Turkey needs huge rate hike, but politicians in the way: bank official

The Turkish central bank could raise interest rates by 1000 basis points, leading to a surge in the lira, but politicians are getting in the way, a senior Turkish central bank official said, according to Gazete Duvar writer Ozlem Akarsu Celik.

The central bank meets to decide on interest rates on Thursday. The official said an interest rate increase of such a magnitude would be among the options brought forward, Akarsu Celik said in an article for the website. She didn't identify the person, who she said was an experienced member of the institution.

“Right now there’s a patient bleeding heavily and emergency treatment is needed. A rate increase is the first thing you do in order to keep the patient alive,” the official said. “If they left it to us, the lira would be back at 5 per dollar."

The lira rose 0.3 percent to 6.40 per dollar at 11:43 a.m. in Istanbul on Wednesday.

“There could be a 2.5 percentage point (250 basis points) increase, five or ten too…If you ask me, realistically rates need to be 10 percentage points higher; it’s a necessity. But the political institutions won’t approve it.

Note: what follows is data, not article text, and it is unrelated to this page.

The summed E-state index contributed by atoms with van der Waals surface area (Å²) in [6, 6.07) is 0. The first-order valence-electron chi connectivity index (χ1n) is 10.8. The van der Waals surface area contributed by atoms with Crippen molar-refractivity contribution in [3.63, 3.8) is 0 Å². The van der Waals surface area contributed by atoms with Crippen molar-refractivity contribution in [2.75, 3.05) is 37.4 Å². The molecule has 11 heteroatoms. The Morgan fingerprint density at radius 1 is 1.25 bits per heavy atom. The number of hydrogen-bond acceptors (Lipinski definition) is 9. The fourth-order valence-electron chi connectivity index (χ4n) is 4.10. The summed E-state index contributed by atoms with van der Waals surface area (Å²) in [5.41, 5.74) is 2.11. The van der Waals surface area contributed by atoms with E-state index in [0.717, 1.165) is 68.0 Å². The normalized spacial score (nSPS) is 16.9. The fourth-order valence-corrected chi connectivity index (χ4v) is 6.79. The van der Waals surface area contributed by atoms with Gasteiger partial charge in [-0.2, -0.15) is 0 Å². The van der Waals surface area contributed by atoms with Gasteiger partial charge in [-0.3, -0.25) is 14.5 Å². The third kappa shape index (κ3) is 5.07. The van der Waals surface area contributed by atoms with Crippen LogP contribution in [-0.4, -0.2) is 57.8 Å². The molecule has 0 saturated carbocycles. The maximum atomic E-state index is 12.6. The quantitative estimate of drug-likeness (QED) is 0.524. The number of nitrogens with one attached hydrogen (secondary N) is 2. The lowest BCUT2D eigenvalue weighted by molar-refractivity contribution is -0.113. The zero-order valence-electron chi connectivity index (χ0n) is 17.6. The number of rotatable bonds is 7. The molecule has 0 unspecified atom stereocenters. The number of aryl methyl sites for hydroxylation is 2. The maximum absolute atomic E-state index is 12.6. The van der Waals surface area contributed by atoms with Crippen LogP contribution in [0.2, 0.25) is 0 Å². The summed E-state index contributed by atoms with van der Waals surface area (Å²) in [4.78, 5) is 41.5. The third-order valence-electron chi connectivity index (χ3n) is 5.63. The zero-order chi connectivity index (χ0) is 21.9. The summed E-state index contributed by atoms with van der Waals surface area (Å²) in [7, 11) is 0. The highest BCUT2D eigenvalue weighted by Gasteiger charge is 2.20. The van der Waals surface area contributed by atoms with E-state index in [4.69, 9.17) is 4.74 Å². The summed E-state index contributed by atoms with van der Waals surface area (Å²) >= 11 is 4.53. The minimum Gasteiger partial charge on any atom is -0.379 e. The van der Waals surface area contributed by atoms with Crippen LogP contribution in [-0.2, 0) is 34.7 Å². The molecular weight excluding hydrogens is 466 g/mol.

“All of this will be discussed at the Monetary Policy Committee meeting on Thursday and a decision will be announced.”

Turkey’s lira has slumped about 40 percent against the dollar this year in what analysts term a currency crisis. While the lira’s losses accelerated in August during a political spat with the United States, the central bank didn’t raise its benchmark interest rate to defend the currency, which reached a record low of 7.23 per dollar last month.

Turkish President Recep Tayyip Erdoğan has resisted higher interest rates saying they are inflationary. He tightened his personal control over the central bank in July by making himself solely responsible for appointing the governor and his deputies, and reducing their terms in office to four years from five.

Central bank officials said Erkan Kilimci, an MPC member, resigned for personal reasons at the end of August, not because of a rumoured clash with Treasury and Finance Minister Berat Albayrak, who is a close friend, according to Akarsu Celik. Two officials said Kilimci wanted to replace Murat Cetinkaya as the bank's governor, she said.

Kilimci had returned to his office the weekend after he stepped down to obtain documents from his computer, but officials wouldn’t allow him to do so, according to the officials. Kilimci has now started work at Turkey’s Development Bank, but he won’t be there long, Akarsu Celik said, citing unidentified economy sources.

One economy official said that local wholesalers had said a month ago that they expect price increases of at least 50 percent for food and over 50 percent for paper products and cleaning materials. Those increases are expected to hit in September and October, the official said, according to Akarsu Celik.  

(Story updated with latest lira price in fourth paragraph, inflation in last.)